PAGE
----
Missouri legislators last week overrode a gubernatorial veto that they said will protect jobs by capping punitive damages in lawsuits.
Rep. Robert Ross, who sponsored HB 650, helped secure the supermajorities in both the House and Senate who voted to pass the bill into law during the Missouri General Assembly’s recent annual veto session over the governor’s objections.
Ross called the bill an important step toward protecting thousands of family-supporting jobs and the enormous positive impact they have on the state’s economy.
“When we talk about this bill we are not talking about protecting one company or just a handful of jobs. This bill applies to no less than three different companies in Missouri and it will save not only the 1,600 jobs in the areas where the Doe Run Co. operates, but also more than 6,000 supporting jobs,” said Ross, R-Yukon. “We talk a lot about creating jobs and bringing new jobs to Missouri but before we can do that we have to be serious about protecting the jobs we have. HB 650 gives us the means to keep these jobs right here in Missouri where they belong.”
HB 650 protects the Doe Run Resources Corp. from punitive damages in lead related lawsuits if a judge determines the company is making “good faith” efforts to clean up contaminated mining sites. Ross said it is important to note that the bill will not cap legal awards for other categories of damages such as medical expenses or lost wages. He also pointed out that Doe Run has already spent more than $60 million in remediation and cleanup efforts of land that it had purchased from other mining companies and also has developed new technology to reduce emissions in lead smelting by 99 percent.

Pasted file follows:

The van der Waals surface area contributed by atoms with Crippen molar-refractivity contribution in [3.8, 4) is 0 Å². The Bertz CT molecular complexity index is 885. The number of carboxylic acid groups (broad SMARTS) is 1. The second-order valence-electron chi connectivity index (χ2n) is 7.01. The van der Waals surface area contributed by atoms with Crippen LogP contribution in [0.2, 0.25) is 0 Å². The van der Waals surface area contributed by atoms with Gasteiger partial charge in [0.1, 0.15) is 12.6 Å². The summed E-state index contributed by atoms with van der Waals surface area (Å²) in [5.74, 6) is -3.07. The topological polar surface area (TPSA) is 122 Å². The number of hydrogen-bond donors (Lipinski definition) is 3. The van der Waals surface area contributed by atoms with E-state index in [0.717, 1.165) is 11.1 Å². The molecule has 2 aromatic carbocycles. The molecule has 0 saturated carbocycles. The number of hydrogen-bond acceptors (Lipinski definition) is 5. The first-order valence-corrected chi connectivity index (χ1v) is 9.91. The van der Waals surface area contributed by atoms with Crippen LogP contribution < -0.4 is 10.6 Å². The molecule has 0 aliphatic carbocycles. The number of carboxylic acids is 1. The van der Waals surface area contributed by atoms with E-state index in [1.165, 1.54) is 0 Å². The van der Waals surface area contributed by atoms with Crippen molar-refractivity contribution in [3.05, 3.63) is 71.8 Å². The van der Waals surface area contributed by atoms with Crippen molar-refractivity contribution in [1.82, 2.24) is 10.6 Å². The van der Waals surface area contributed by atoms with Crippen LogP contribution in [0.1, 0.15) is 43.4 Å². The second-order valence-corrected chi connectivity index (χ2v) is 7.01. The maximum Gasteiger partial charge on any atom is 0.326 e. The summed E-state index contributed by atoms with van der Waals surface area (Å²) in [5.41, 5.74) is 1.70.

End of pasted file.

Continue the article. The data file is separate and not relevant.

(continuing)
“It is important to understand this does not limit court access and instead caps punitive damages at $2.5 million per case,” said Ross. “Doe Run has proven to be a responsible steward of the environment and should not be subjected to excessive lawsuits that will ultimately force this company out of business. HB 650 will ensure a bright future for Doe Run and the thousands of Missourians who are employed by the company.”